So far, I have been lucky enough to volunteer twice with GVI. The first time was in Phang Nga, Thailand, in April 2015, the second time only this June/July in Karongwe, South Africa.
Before I get into my two testimonials, I have to mention that I had booked Phang Nga for a month, but I had to leave after two weeks as I broke my foot one evening. Therefore, I spent two weeks volunteering in each project. My main focus was always conservation, in Thailand more specifically marine conservation and in South Africa wildlife conservation.
My time in Phang Nga was my first volunteering experience and I made one crucial mistake with it. I booked with STA travel Switzerland and my advisor suggested the more expensive private room option with airconditioning and a proper bathroom. Even though that was obviously quite agreeable, it made it difficult to bond with everyone as that room was a bit away from base and I had to leave by some point at night. If that option is still available, I definitely would not recommend it. After I had broken my foot a bit less than two weeks into the project, I moved to the base for a couple of days and I got along very well with the basic conditions.
There are no flushing toilets or and cold showers, but with the heat that is perfectly fine. As there is no airconditioning, I would not recommend going at the hottest time of the year, but there are fans you can snatch to sleep and that is just fine. Dinner is provided for by a Thai cook from the village and is delicious. Moreover, GVI volunteers and staff are an amazing crowd of open-minded people and great fun to be with.
As the base is located in an authentic Thai village, we were taught some basic Thai to interact with the community. Naturally, you have to adjust the way you dress and respect their rules in order to fit in. That done, the Thai people are amazingly welcoming and always happy to see volunteers around the village which gives the project a great vibe.
Project work involved biodiversity surveys in the jungle and on an island close to the village. Even though that was great fun, I felt that those surveys were lacking strategy and thus professionality and I was not sure how useful they could ever be for research.
Additionally, we went to sea turtle centres once a week to clean the turtles and their pools which I enjoyed the most. Furthermore, we did beach cleans, collected seaweed for the sea turtles and were responsible for data entry collected by divers on sharks and rays.
Moreover, we taught about conservation and natural phenomena at the local school.
Needless to say, I enjoyed every single task on the programme. We also had two and a half days off at the weekend, which made travelling the region as a group of volunteers an amazing experience. Overall, I had a great time despite my broken foot and I would love to go back to Phang Nga one day and see what has become of the project since I later found out that it was fairly new when I volunteered there.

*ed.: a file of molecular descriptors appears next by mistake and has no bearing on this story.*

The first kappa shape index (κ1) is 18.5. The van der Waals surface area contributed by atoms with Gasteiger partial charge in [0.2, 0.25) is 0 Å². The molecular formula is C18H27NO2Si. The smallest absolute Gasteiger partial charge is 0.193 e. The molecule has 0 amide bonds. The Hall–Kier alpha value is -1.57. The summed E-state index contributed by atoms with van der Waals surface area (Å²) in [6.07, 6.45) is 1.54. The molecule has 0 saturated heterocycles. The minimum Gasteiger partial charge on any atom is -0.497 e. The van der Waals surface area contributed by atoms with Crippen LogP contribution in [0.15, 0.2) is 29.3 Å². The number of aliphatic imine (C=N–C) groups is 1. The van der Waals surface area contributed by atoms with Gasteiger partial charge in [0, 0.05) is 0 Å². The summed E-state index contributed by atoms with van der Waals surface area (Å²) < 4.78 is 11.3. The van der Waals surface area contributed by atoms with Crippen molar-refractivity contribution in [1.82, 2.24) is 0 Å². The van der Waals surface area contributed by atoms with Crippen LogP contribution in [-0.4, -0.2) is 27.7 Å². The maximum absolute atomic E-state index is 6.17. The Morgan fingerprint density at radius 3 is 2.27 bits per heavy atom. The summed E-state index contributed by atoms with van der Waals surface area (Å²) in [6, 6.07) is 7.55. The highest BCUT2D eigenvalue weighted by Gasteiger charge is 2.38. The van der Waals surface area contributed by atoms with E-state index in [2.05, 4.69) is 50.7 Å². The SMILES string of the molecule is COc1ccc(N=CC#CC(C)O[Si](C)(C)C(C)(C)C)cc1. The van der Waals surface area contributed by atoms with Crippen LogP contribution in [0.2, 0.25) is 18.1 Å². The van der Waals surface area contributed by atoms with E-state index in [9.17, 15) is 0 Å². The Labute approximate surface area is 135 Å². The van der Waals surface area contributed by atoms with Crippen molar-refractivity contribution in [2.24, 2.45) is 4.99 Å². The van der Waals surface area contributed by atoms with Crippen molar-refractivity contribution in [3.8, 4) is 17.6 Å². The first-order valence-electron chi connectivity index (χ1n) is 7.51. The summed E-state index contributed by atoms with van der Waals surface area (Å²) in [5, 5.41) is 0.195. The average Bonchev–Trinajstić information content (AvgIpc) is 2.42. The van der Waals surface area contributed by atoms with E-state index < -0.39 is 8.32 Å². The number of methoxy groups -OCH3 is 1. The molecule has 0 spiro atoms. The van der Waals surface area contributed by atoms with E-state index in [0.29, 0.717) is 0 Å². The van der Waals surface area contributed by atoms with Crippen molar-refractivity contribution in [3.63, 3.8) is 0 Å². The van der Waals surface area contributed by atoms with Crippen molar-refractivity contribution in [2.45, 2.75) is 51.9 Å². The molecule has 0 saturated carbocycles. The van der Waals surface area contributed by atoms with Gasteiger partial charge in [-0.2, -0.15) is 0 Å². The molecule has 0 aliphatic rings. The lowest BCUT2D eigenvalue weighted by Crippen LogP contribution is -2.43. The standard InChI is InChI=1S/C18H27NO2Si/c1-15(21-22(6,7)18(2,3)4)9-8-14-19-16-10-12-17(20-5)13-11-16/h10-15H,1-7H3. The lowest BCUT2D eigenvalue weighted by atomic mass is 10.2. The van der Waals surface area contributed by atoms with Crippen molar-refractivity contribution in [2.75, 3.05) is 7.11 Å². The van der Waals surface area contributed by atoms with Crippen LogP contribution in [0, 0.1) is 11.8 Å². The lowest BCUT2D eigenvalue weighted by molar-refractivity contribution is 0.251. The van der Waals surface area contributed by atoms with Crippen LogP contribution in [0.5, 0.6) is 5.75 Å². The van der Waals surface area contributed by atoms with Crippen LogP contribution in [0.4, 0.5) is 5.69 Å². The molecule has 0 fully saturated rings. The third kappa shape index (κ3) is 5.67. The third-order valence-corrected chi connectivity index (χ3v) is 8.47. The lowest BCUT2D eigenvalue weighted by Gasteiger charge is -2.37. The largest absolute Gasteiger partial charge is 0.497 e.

South Africa absolutely stole my heart. The GVI base is located within a game reserve making it a unique experience to live with wildlife at your doorstep and in an ecological way which restricted power use.
There is solar power so naturally, more light was available if there were clear skies during the day. GVI base has their own water source which even makes it possible to drink the tap water and renders hot water.
However, Elephants are smart and sneaky. One night they travelled though our garden and we could watch them tear down trees next to our volleyball pit. They also drank our water resources that night which meant scarce water the next day for us and some time without hot showers.
That experience was absolutely amazing as you learn to live with nature in an exceptional way. Otherwise, the base is more luxurious than I would have imagined, there are bathrooms with real toilets and showers and the kitchen offers everything you need.
As there is no airconditioning, I would definitely recommend going in the dry season (which is actually fairly cold as it is South African winter). Additionally, there are not mosquitos during that time which makes life a lot easier.
The GVI staff are amazing and very well trained and my fellow volunteers and interns were the most amazing international crowd. Project work usually consists of general research drives which go out at least twice a day to find the cheetahs and other species.
Moreover, some drives go out for transecting which means counting prey species in a certain area of the reserve. There are also hippo count drives, fence line patrols to collect litter and on a voluntary basis community work such as teaching in local schools.
Once a week, there is the opportunity to go to town and Sunday is usually the only day off and tours to Kruger or the Panorama route are offered by GVI.
Each person is regularly on base duty which means that two people per day stay in base to do their fair share of cooking and cleaning, but also to sleep in. This is the case as the daily routine for drives involves leaving promptly at 5.30 am, then coming back for an extended lunch break and leaving again at 3 pm for the second drive. That makes it normal for everyone to go to bed right after dinner around 8 or 9 pm.
Generally, the rule appears to be the later a drive returns the more exciting things they are seeing. I have had the luck to come very close to the Big Five as well as to Karongwe’s cheetahs Khwezi and the three boys as well as many other amazing animals, but I have not nearly had enough and I am already planning on returning to that magical place next year.